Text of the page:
Three years ago, when our first daughter was born, we were living in a two bedroom ground floor flat.
Despite the fact that newborn babies are barely more than a foot long, the flat, which we thought would be perfect, quickly seemed far too small.
Perhaps the fact that she came along in the middle of a very cold winter, when we were stuck indoors for weeks on end, didn’t help.
Or maybe the problem was that I was working from home and the only place my desk could go happened to block my Wife’s path to our wardrobes (not helpful when you’ve got to get baby clothes and linen out regularly).
Or it could have been the way the only place we could put our pram stopped our bathroom door opening properly.
The result was we felt as though we couldn’t move around without stubbing our toes, bumping our heads or failing to get out of the bathroom after a shower. So we decided to move.
Two months later, we’d left our flat by the train station for a small house further out of town, which felt luxurious by comparison.
We now had SPACE.
We had a dining area, and room for a desk. It was open plan, so we could actually move around with our baby in tow. And, being a Victorian terraced house, it had character. It may have been an extra twenty minutes journey from our workplaces, but it was worth it.
In the three years we lived there, Toddler and Baby learned to walk and talk.
They went from fragile, relatively still little newborns to wriggly, playful little kids, who loved racing each other up the stairs to brush their teeth every night (Toddler always won, unless I fixed it by holding onto her foot while Baby crawled past).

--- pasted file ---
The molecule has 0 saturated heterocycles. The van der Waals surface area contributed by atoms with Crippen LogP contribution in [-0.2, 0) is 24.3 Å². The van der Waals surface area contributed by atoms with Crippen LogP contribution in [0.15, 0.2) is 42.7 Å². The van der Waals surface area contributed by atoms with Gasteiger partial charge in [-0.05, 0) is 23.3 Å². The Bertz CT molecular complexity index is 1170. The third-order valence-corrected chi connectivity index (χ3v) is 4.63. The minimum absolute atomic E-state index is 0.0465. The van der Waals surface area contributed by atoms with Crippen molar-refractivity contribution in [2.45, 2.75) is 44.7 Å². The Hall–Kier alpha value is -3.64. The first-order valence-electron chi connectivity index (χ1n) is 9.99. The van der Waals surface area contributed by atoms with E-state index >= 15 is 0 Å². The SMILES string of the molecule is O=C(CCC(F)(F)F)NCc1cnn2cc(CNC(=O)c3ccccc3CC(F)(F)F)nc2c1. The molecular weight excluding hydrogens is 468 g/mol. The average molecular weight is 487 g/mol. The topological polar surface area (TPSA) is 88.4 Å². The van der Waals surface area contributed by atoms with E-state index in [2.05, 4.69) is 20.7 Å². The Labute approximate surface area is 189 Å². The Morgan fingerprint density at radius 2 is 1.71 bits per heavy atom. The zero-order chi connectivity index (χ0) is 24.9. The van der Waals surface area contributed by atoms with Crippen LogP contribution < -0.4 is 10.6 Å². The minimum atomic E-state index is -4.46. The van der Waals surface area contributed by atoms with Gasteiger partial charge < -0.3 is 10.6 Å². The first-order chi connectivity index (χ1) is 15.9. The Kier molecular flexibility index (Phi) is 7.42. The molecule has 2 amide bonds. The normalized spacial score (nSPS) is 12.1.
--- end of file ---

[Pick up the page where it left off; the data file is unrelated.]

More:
But all good things must come to an end.
With house prices sky-high in our area, and the only way we can buy a house being to save up a big deposit, we decided to move so that we could save up more of our monthly income.
When it came to packing up, we suddenly realised just how much we’d accumulated in those three years.
In the attic alone, I found Toddler and Baby’s old car seat, boxes full of picture frames from our wedding, bin bags full of baby clothes, spare parts for a pram we got rid of ages ago, a massive potty, and much, much more.
That’s before I’d cleared out the cupboard beneath the stairs, under the bed, and all the other little spaces we’d managed to jam (sometimes by force) baby toys into.
Over the past few weeks, my Wife and I have spent every night packing cardboard boxes and filling bin liners labelled either ‘rubbish’ or ‘charity shop,’ feeling like we were never getting any closer to getting it all done.
By the time we moved on Saturday, I’d visited the rubbish dump and the charity shop dumping box with a full car three times. It then took two trips in a full Transit van (yep, I was a white van driver for the weekend) to take most of our boxes to storage, and a further two trips to the house we’re moving into to drop off everything that was going there.
[On storage, incidently, is there anything that sums up capitalism better than the way storage companies sell, at quite a high price, the right to temporarily occupy a simple, metal-walled box full of air?]
There was something very depressing about moving the sheer amount of stuff we’d accumulated, from books we don’t read, to toys the girls have barely ever touched. Part of me felt like giving away everything that went into storage, because I don’t think we’re going to miss any of it.
On Sunday, with the house nearly empty, and the house we are moving into loaded up, it was cleaning day.
I took another trip to the rubbish dump with a full Transit van’s worth of things we hadn’t yet written off, and stayed in the house all day scrubbing away until every spot of the place was clean. Even mopping the floor to the extent that one Twitter follower said they wanted to eat soup off it…
By the time I left, the house that holds so many happy memories for us was like a shell, with all signs of life – our clutter, mainly – gone.
We’ve known we’d be taking the next steps before long, and here we finally are, three years, two kids and one wedding down the line, stepping.
The truth is, this move is going to be just the beginning, because lately we’ve found out we’ve already got the next step coming up. Watch this space…
The Limping Chicken is the world's most popular Deaf blog, and is edited by Deaf journalist and filmmaker Charlie Swinbourne.
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